Traditional moderate intensity exercise performed at about 60-70% of your maximal oxygen uptake (VO2max – which is a measure used by sports scientists for physical fitness) has always been the norm when prescribing exercise recommendations for cardiovascular fitness and improved body composition. However, while being able to improve your aerobic energy supply systems and corresponding with high levels of fat burning, does not result in improvements in the anaerobic energy supply systems. These anaerobic energy systems are highly important in explosive, intense and short bursts of activity such as during sprints or weight training.

Continuous high intensity training, while being able to improve your anaerobic energy supply systems is not a feasible training method to be performed at long periods of time and therefore unable to improve dramatically on overall fitness levels. However, high intensity interval training overcomes this by inserting rest periods in between bouts of high intensity physical activity. One of the earliest studies in this area found that interval training and circuit weight training in fightfighters resulted in much improved fitness parameters including strength, body fat and even aerobic fitness.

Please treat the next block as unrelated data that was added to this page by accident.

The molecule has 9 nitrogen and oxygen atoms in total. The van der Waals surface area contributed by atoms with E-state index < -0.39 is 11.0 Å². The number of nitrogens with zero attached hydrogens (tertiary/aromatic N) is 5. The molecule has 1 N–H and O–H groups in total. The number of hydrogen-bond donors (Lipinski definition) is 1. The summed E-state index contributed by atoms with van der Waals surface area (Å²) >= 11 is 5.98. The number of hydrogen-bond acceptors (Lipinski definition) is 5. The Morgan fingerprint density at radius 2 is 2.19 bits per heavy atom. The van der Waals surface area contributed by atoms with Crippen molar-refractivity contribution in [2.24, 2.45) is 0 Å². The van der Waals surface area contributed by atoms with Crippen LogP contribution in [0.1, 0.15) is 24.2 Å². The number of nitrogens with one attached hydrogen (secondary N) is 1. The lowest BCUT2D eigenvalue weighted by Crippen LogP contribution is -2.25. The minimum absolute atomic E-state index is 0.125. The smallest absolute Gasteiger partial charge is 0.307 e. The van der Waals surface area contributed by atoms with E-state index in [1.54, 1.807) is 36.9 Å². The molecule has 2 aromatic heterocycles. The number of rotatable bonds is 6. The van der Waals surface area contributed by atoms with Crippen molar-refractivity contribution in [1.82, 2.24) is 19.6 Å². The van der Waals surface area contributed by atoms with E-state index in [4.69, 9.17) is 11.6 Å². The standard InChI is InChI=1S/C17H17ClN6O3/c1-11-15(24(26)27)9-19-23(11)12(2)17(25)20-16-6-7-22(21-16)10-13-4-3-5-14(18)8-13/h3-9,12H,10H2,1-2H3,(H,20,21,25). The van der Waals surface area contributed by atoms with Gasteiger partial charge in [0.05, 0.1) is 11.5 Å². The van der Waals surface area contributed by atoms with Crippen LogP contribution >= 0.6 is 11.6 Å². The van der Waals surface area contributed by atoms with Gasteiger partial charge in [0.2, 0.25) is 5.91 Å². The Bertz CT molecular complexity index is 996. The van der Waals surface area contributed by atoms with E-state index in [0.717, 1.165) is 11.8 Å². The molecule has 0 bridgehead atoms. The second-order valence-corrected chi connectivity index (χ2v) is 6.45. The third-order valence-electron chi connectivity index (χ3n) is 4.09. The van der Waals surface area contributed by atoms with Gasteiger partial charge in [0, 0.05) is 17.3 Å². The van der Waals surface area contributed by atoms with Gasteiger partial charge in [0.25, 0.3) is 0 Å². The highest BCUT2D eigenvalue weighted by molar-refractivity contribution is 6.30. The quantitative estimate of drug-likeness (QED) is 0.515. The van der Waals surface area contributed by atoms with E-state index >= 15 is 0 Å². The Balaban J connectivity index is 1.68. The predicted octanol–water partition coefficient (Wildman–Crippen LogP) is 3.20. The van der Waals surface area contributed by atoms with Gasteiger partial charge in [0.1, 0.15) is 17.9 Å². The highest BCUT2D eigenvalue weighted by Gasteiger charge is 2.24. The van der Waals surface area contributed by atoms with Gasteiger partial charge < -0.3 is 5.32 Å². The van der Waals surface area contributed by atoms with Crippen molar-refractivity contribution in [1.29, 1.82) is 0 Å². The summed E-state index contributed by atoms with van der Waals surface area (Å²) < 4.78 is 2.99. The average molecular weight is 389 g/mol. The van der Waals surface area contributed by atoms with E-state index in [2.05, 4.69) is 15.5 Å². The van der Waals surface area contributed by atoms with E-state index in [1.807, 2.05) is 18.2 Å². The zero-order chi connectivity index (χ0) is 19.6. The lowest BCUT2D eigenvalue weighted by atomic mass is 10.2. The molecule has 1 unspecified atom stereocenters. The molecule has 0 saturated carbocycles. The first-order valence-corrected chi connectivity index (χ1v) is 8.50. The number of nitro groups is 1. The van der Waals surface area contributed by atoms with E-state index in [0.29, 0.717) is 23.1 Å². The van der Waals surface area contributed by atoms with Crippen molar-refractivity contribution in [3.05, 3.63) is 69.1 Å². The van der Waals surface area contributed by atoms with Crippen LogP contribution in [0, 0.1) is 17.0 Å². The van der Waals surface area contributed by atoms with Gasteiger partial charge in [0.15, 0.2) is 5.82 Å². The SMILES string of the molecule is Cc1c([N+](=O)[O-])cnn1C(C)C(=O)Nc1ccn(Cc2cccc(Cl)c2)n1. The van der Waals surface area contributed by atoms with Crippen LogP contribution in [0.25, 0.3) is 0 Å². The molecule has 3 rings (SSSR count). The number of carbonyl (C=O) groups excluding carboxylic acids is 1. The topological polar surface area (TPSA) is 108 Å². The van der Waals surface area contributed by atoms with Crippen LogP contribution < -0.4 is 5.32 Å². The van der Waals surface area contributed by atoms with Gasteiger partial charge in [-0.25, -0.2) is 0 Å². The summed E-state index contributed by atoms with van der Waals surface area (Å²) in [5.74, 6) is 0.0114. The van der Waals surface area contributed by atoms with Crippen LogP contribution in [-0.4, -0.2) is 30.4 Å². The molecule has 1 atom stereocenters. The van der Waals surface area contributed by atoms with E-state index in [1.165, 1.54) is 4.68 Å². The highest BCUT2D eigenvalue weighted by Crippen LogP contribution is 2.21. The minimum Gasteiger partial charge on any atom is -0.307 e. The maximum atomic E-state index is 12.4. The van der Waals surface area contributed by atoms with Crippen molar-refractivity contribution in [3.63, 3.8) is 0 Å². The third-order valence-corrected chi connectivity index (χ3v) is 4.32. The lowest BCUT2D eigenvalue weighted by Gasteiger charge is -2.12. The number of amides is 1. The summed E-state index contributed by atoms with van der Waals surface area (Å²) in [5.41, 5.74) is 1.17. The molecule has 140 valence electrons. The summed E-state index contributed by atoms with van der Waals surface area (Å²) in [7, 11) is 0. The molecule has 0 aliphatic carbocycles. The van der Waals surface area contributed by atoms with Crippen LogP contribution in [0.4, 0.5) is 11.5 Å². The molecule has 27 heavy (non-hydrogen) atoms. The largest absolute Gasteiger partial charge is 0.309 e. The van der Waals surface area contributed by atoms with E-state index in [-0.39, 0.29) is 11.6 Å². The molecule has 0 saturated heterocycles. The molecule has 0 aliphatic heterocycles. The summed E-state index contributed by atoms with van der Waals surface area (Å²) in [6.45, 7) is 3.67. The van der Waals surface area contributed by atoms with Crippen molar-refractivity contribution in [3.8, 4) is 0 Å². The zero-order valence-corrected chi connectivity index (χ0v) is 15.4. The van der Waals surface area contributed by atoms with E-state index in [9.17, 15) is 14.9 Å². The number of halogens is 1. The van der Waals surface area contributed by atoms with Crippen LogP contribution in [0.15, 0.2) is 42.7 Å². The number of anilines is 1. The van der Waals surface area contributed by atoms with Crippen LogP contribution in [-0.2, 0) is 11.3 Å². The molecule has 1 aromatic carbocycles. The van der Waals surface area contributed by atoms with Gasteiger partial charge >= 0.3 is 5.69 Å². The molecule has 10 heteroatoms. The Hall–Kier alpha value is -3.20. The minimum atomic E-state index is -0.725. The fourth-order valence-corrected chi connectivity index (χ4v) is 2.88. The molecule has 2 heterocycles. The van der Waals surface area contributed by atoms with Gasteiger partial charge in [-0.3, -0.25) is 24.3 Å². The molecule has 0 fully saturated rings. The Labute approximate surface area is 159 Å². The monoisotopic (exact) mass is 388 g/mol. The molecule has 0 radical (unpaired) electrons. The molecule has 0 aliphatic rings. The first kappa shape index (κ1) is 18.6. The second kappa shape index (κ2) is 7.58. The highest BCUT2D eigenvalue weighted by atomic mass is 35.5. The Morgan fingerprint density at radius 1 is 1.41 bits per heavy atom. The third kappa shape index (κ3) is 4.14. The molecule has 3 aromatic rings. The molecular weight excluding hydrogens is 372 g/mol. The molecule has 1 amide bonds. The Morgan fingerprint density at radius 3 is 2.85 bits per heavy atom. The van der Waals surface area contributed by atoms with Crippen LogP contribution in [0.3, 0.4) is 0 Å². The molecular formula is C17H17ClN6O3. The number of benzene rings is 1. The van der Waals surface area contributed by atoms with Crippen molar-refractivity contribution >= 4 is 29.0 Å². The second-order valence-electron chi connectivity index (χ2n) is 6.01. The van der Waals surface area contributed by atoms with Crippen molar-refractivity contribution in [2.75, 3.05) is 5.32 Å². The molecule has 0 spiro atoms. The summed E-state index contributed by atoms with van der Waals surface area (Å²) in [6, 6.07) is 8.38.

To this day, interval training and circuit training are considered the pinnacles of training. As studies progressed looking into interval training, studies such as Trembley et al (1994) found that high intensity interval training elicited greater changes in fitness parameters than in traditional endurance training. Not only that, the muscular adaptations to high intensity interval training was more in favour of fat burning.